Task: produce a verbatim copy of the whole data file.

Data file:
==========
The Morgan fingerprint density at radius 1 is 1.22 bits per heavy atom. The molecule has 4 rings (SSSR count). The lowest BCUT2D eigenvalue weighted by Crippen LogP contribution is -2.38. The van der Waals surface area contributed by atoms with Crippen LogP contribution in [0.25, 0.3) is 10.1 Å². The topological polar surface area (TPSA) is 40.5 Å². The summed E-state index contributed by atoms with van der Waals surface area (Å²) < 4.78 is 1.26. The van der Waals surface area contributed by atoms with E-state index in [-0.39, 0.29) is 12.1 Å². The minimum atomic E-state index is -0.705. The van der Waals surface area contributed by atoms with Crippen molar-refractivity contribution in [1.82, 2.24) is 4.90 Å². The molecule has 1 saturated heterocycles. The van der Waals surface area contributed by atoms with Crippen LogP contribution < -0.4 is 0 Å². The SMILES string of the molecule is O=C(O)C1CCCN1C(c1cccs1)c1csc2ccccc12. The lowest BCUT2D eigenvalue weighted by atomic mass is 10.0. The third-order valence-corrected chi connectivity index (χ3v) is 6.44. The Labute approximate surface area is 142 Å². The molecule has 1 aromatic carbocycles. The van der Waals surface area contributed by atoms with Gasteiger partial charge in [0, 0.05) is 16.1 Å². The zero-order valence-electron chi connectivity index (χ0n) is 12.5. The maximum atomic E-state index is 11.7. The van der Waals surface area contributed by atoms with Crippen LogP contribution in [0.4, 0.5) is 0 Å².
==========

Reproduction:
The Morgan fingerprint density at radius 1 is 1.22 bits per heavy atom. The molecule has 4 rings (SSSR count). The lowest BCUT2D eigenvalue weighted by Crippen LogP contribution is -2.38. The van der Waals surface area contributed by atoms with Crippen LogP contribution in [0.25, 0.3) is 10.1 Å². The topological polar surface area (TPSA) is 40.5 Å². The summed E-state index contributed by atoms with van der Waals surface area (Å²) < 4.78 is 1.26. The van der Waals surface area contributed by atoms with E-state index in [-0.39, 0.29) is 12.1 Å². The minimum atomic E-state index is -0.705. The van der Waals surface area contributed by atoms with Crippen molar-refractivity contribution in [1.82, 2.24) is 4.90 Å². The molecule has 1 saturated heterocycles. The van der Waals surface area contributed by atoms with Crippen LogP contribution < -0.4 is 0 Å². The SMILES string of the molecule is O=C(O)C1CCCN1C(c1cccs1)c1csc2ccccc12. The lowest BCUT2D eigenvalue weighted by atomic mass is 10.0. The third-order valence-corrected chi connectivity index (χ3v) is 6.44. The Labute approximate surface area is 142 Å². The molecule has 1 aromatic carbocycles. The van der Waals surface area contributed by atoms with Gasteiger partial charge in [0, 0.05) is 16.1 Å². The zero-order valence-electron chi connectivity index (χ0n) is 12.5. The maximum atomic E-state index is 11.7. The van der Waals surface area contributed by atoms with Crippen LogP contribution in [0.4, 0.5) is 0 Å².